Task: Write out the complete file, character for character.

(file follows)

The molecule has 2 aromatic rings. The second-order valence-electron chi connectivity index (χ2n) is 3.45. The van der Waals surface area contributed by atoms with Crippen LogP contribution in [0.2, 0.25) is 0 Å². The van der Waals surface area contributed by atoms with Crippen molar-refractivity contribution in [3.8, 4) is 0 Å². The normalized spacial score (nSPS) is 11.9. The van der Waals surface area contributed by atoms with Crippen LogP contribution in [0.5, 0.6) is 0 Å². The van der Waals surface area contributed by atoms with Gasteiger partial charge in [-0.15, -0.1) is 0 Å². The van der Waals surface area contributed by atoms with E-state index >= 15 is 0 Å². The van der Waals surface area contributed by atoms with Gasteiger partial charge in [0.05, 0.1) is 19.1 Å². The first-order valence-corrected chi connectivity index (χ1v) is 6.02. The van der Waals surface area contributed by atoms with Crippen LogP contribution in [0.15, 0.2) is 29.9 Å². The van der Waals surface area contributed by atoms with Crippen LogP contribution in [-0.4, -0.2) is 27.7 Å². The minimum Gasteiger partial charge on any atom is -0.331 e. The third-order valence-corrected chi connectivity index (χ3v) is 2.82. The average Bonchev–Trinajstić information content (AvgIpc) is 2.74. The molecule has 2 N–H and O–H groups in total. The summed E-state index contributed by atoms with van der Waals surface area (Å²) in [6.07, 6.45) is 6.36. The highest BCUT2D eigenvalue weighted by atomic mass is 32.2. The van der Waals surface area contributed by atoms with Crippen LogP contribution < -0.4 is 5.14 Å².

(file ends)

The molecule has 2 aromatic rings. The second-order valence-electron chi connectivity index (χ2n) is 3.45. The van der Waals surface area contributed by atoms with Crippen LogP contribution in [0.2, 0.25) is 0 Å². The van der Waals surface area contributed by atoms with Crippen molar-refractivity contribution in [3.8, 4) is 0 Å². The normalized spacial score (nSPS) is 11.9. The van der Waals surface area contributed by atoms with Crippen LogP contribution in [0.5, 0.6) is 0 Å². The van der Waals surface area contributed by atoms with Gasteiger partial charge in [-0.15, -0.1) is 0 Å². The van der Waals surface area contributed by atoms with E-state index >= 15 is 0 Å². The van der Waals surface area contributed by atoms with Gasteiger partial charge in [0.05, 0.1) is 19.1 Å². The first-order valence-corrected chi connectivity index (χ1v) is 6.02. The van der Waals surface area contributed by atoms with Crippen LogP contribution in [0.15, 0.2) is 29.9 Å². The van der Waals surface area contributed by atoms with Crippen LogP contribution in [-0.4, -0.2) is 27.7 Å². The minimum Gasteiger partial charge on any atom is -0.331 e. The third-order valence-corrected chi connectivity index (χ3v) is 2.82. The average Bonchev–Trinajstić information content (AvgIpc) is 2.74. The molecule has 2 N–H and O–H groups in total. The summed E-state index contributed by atoms with van der Waals surface area (Å²) in [6.07, 6.45) is 6.36. The highest BCUT2D eigenvalue weighted by atomic mass is 32.2. The van der Waals surface area contributed by atoms with Crippen LogP contribution < -0.4 is 5.14 Å².